Variegated Varietals

Aug 03, 2020

By Jenna Beam

Image 1: The variegated rubber plant, or Ficus elastica ‘Variegata.’

If I had to pick a theme for the coronavirus lockdown, it would be a close race between sourdough bread and houseplants. It seems like everyone either has a sourdough starter, approximately 100 new houseplants, or both. Since I’ve already written an article about sourdough bread (you can check it out here), today I’ll be talking about houseplants. Not just any houseplants, however. My absolute favorite subcategory of houseplants: variegated plants. 

As you can see in Image 1, variegation is the appearance of two or more colors on the leaves, and sometimes stems or flowers, of plants. Variegation can also refer to distinct colors on the skin, fur, feathers, and scales of animals. Variegation is pretty rare in nature, but it most often occurs in smaller plants found in rainforests. These small, tropical plants, like the rubber plant, are common houseplants, so houseplants often display variegation. 

Now let’s talk some biology. What causes variegation? There are a couple different ways this can happen. Plant cells have a special organelle called the chloroplast, which houses chlorophyll. Chlorophyll is a green pigment molecule that absorbs light to use as energy in photosynthesis. Not only is chlorophyll essential for photosynthesis to occur, it’s also the reason why plants appear bright green.  In variegation, there’s been a mutation, or a change, in the cell that causes the chloroplast to either be missing, or prevents the chlorophyll from functioning properly. Mutations like this cause the leaves to appear both green and white. Since it’s a genetic mutation, this green and white coloring can be passed onto future generations of the plant.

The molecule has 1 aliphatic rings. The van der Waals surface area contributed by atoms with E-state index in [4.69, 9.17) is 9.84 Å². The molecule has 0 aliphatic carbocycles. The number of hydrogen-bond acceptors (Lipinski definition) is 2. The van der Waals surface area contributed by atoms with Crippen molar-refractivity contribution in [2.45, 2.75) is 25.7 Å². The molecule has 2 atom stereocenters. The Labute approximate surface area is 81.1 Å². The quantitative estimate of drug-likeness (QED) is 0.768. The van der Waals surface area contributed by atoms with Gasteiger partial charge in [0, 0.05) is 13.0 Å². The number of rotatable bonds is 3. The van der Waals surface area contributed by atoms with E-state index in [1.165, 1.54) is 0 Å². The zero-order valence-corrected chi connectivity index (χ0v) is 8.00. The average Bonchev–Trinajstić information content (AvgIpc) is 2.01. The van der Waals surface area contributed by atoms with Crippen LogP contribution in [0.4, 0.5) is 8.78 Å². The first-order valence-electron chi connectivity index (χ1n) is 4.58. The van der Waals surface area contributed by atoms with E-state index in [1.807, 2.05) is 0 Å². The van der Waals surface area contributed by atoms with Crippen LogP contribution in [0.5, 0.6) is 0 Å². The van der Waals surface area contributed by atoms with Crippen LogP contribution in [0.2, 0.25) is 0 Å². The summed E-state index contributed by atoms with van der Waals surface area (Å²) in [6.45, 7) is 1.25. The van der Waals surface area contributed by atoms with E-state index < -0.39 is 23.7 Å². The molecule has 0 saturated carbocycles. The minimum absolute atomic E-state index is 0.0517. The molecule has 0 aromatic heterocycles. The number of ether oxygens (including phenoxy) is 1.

Image 2: Pigment variegation is very common in coleus plants.

Mutations in other pigments, such as anthocyanins, can also result in variegation.  Common plants that are rich in anthocyanin include blackberries, blueberries and eggplant.  When mutated, these pigments take over the natural green color of plants, making them look reddish, purple or even blue. The pigments may take over the whole leaf, or just parts, like in the Coleus plants seen in Image 2.  

Variegation can also occur when a plant is infected with a virus. One example is Hosta Virus X (HVX), which infects hosta plants. It was first identified in Minnesota in 1996 and causes the leaves of hosta plants to look splotchy. Luckily, this virus doesn’t kill the plants, it just leads to interesting color patterns on the leaves. These patterns are so cool, that plant nurseries sometimes intentionally buy and sell HVX infected plants!

Image 3: Barbara McClintock discovered transposons while working with Indian Corn, pictured here.

Variegation can occur a couple other ways, including through transposons, or “jumping genes.” These small pieces of DNA were identified by Barbara McClintock when she was working with Indian Corn. Transposons randomly move around the chromosome, causing “genetic mosaics” or what look like splashes of color!

Variegated plants are pretty cool, but the genetics underlying these colors might be even cooler! If you’re interested in taking up houseplants as a hobby, consider adding a variegated varietal to your collection. 

Edited by Rami Major and Zoe Terwilliger